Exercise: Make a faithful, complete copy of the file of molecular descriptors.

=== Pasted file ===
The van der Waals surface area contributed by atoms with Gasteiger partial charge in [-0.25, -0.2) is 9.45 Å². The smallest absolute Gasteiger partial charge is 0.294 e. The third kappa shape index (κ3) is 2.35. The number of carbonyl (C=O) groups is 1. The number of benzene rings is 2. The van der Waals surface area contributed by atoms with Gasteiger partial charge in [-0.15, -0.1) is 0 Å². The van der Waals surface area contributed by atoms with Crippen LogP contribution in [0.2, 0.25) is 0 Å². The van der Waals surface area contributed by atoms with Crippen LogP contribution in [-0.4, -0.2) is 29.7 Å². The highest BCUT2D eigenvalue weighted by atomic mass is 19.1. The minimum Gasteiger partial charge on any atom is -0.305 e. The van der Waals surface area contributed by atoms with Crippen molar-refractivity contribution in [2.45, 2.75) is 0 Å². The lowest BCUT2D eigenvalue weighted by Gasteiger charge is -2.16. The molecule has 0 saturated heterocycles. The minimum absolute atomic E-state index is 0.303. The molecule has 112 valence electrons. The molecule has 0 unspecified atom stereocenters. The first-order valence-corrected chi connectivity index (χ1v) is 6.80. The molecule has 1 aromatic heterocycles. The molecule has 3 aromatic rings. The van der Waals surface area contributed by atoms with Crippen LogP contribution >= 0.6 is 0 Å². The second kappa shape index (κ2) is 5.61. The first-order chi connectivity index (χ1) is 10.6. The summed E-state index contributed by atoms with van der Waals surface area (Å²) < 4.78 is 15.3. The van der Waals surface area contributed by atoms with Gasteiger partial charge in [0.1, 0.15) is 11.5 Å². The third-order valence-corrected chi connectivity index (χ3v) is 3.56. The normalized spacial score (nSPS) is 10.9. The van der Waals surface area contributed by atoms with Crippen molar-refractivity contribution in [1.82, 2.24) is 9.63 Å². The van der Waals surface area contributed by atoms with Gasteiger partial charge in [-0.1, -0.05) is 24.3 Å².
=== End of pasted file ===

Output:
The van der Waals surface area contributed by atoms with Gasteiger partial charge in [-0.25, -0.2) is 9.45 Å². The smallest absolute Gasteiger partial charge is 0.294 e. The third kappa shape index (κ3) is 2.35. The number of carbonyl (C=O) groups is 1. The number of benzene rings is 2. The van der Waals surface area contributed by atoms with Gasteiger partial charge in [-0.15, -0.1) is 0 Å². The van der Waals surface area contributed by atoms with Crippen LogP contribution in [0.2, 0.25) is 0 Å². The van der Waals surface area contributed by atoms with Crippen LogP contribution in [-0.4, -0.2) is 29.7 Å². The highest BCUT2D eigenvalue weighted by atomic mass is 19.1. The minimum Gasteiger partial charge on any atom is -0.305 e. The van der Waals surface area contributed by atoms with Crippen molar-refractivity contribution in [2.45, 2.75) is 0 Å². The lowest BCUT2D eigenvalue weighted by Gasteiger charge is -2.16. The molecule has 0 saturated heterocycles. The minimum absolute atomic E-state index is 0.303. The molecule has 112 valence electrons. The molecule has 0 unspecified atom stereocenters. The first-order valence-corrected chi connectivity index (χ1v) is 6.80. The molecule has 1 aromatic heterocycles. The molecule has 3 aromatic rings. The van der Waals surface area contributed by atoms with Crippen LogP contribution >= 0.6 is 0 Å². The second kappa shape index (κ2) is 5.61. The first-order chi connectivity index (χ1) is 10.6. The summed E-state index contributed by atoms with van der Waals surface area (Å²) < 4.78 is 15.3. The van der Waals surface area contributed by atoms with Gasteiger partial charge in [0.1, 0.15) is 11.5 Å². The third-order valence-corrected chi connectivity index (χ3v) is 3.56. The normalized spacial score (nSPS) is 10.9. The van der Waals surface area contributed by atoms with Crippen molar-refractivity contribution in [1.82, 2.24) is 9.63 Å². The van der Waals surface area contributed by atoms with Gasteiger partial charge in [-0.1, -0.05) is 24.3 Å².